By definition, wash trading is whereby investors, brokers (including exchanges), and traders conduct selling and buying activities that cancel each other. Mainly, these activities are meant to lure traders or investors by posting fraudulent trading activities, including volumes.
More than 99% manipulated
According to the report, 17 cryptocurrency exchanges among Coinmarketcap’s top 25 exchanges to be more than 99 percent manipulated “with many greater than 99.5 percent fake volumes, including 35 of the top 50 adjusted volume rankings…Over 60% of all exchanges ranked on popular data sites have little to no volume and were found to be over 96% fake each.”
However, not all exchanges have these malpractices. Unfortunately, only a few virtual currency exchanges have been cleared by BTI to have real volume. These are Binance, Upbit, Bitfinex, Liquid, Gate.io, Kraken, Coinbase, and Bittrex.
Among the tactics used for wash trading include, but not limited to:
“Buying Twitter followers and likes, filling up fake order books, mirror wash trading the largest exchanges with real volume, and trying to disguise their wash trading using various bot settings not to affect the price.”
Unfortunately, BTI seems to be biased with its list of exchanges with ‘real volume.’ Notably, the same list of exchange passed by BTI conspicuously aligns with the list in the recent report released by Bitwise Asset Management.
One of the exchanges missing from golden list from both the BTI and Bitwise reports is HitBTC. In its response to Bitwise’ report, HitBTC noted:
“Different exchanges have different customer profile. HitBTC is among the first crypto exchanges to offer low-latency institutional grade (FIX) trading API. This is why the client profile of HitBTC differs from that of unmentioned but implied ‘reference exchanges’.”
It’s not a coincidence, its deliberate
Although the coincidence between the two reports may seem as confirming the fake volumes in the exchanges, that may not be the case. BTI may be supporting the report by Bitwise.
Two exchanges in the two reports stand out; Binance and Bitfinex. The two exchanges don’t have a solid relationship with banks compared to other exchanges in the reports and which are not in the golden list. Additionally, there is very little information on who runs the Blockchain Transparency Institute (BTI). BTI’s website has no information on its members; just numbers.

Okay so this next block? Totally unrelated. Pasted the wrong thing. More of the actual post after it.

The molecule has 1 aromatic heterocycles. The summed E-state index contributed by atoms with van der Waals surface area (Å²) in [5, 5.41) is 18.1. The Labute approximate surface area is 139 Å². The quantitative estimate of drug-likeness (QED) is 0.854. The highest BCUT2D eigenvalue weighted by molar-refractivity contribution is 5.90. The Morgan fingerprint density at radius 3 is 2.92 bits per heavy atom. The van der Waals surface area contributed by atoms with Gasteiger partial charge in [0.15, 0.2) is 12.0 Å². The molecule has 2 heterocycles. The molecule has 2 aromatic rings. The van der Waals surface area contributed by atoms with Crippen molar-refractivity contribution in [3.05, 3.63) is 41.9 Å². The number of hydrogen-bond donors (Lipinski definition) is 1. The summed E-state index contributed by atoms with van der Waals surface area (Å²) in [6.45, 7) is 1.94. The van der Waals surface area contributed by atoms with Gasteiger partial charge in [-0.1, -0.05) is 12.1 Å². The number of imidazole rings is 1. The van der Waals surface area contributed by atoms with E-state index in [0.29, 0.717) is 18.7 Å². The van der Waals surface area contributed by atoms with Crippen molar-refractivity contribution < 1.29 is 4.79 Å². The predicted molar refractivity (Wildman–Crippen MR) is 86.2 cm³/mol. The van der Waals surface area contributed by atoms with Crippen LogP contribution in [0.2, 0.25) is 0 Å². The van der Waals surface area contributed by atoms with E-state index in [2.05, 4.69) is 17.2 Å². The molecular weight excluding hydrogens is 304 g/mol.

Moreover, BTI lists on its website that it has shifted from “being a Non-Profit entity to a For-Profit” entity. While that statement by itself is not cause for alarm, the problem comes when BTI lists Bitwise Investments as one of its “investor class supporters.”
BTI and Bitwise have a running relationship
Interestingly, Bitwise, in its report, does not disclose that it has a running relationship with Blockchain Transparency Institute (BTI). Likewise, in BTI’s report, there’s no mention of Bitwise at the capacity of a supporter. Without such disclosures, BTI’s report is likely to be biased as it seeks to support the report by Bitwise.
Additionally, the report by Bitwise targeted the United States Securities and Exchange Commission in regards to a pending ETF approval. This, while it’s good to be objective, may have some element of persuasion. Also, the ETF by Bitwise is supposed to draw its index from a large number of virtual currency exchanges.
According to Bitwise, these exchanges have “the majority of currently verifiable Bitcoin trading.” i.e., exchanges without signs of wash trading. BTI’s report, which is a replica of the Bitwise report, seems like another step towards ‘cleaning’ the exchanges that Bitwise will draw its ETF index from. This implies that no independent research by BTI and or Bitwise was done.